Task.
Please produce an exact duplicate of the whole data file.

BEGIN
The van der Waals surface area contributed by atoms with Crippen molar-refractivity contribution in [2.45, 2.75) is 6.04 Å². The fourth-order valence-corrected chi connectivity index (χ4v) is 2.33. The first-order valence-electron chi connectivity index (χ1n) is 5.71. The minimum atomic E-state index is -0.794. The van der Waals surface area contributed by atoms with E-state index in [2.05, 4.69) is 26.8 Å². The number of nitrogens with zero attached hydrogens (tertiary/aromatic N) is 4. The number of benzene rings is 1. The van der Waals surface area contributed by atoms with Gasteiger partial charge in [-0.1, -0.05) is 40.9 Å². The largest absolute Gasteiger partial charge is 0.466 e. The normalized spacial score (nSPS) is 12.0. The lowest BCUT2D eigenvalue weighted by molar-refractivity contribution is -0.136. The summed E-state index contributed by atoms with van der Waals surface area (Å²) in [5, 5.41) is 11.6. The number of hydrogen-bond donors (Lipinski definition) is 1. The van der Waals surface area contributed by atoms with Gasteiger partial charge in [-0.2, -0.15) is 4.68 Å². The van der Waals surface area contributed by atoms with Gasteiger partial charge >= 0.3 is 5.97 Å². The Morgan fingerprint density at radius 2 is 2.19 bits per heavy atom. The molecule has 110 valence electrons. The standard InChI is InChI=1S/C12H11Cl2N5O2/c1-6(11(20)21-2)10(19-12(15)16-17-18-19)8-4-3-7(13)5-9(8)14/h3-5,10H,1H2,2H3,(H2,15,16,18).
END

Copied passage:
The van der Waals surface area contributed by atoms with Crippen molar-refractivity contribution in [2.45, 2.75) is 6.04 Å². The fourth-order valence-corrected chi connectivity index (χ4v) is 2.33. The first-order valence-electron chi connectivity index (χ1n) is 5.71. The minimum atomic E-state index is -0.794. The van der Waals surface area contributed by atoms with E-state index in [2.05, 4.69) is 26.8 Å². The number of nitrogens with zero attached hydrogens (tertiary/aromatic N) is 4. The number of benzene rings is 1. The van der Waals surface area contributed by atoms with Gasteiger partial charge in [-0.1, -0.05) is 40.9 Å². The largest absolute Gasteiger partial charge is 0.466 e. The normalized spacial score (nSPS) is 12.0. The lowest BCUT2D eigenvalue weighted by molar-refractivity contribution is -0.136. The summed E-state index contributed by atoms with van der Waals surface area (Å²) in [5, 5.41) is 11.6. The number of hydrogen-bond donors (Lipinski definition) is 1. The van der Waals surface area contributed by atoms with Gasteiger partial charge in [-0.2, -0.15) is 4.68 Å². The van der Waals surface area contributed by atoms with Gasteiger partial charge >= 0.3 is 5.97 Å². The Morgan fingerprint density at radius 2 is 2.19 bits per heavy atom. The molecule has 110 valence electrons. The standard InChI is InChI=1S/C12H11Cl2N5O2/c1-6(11(20)21-2)10(19-12(15)16-17-18-19)8-4-3-7(13)5-9(8)14/h3-5,10H,1H2,2H3,(H2,15,16,18).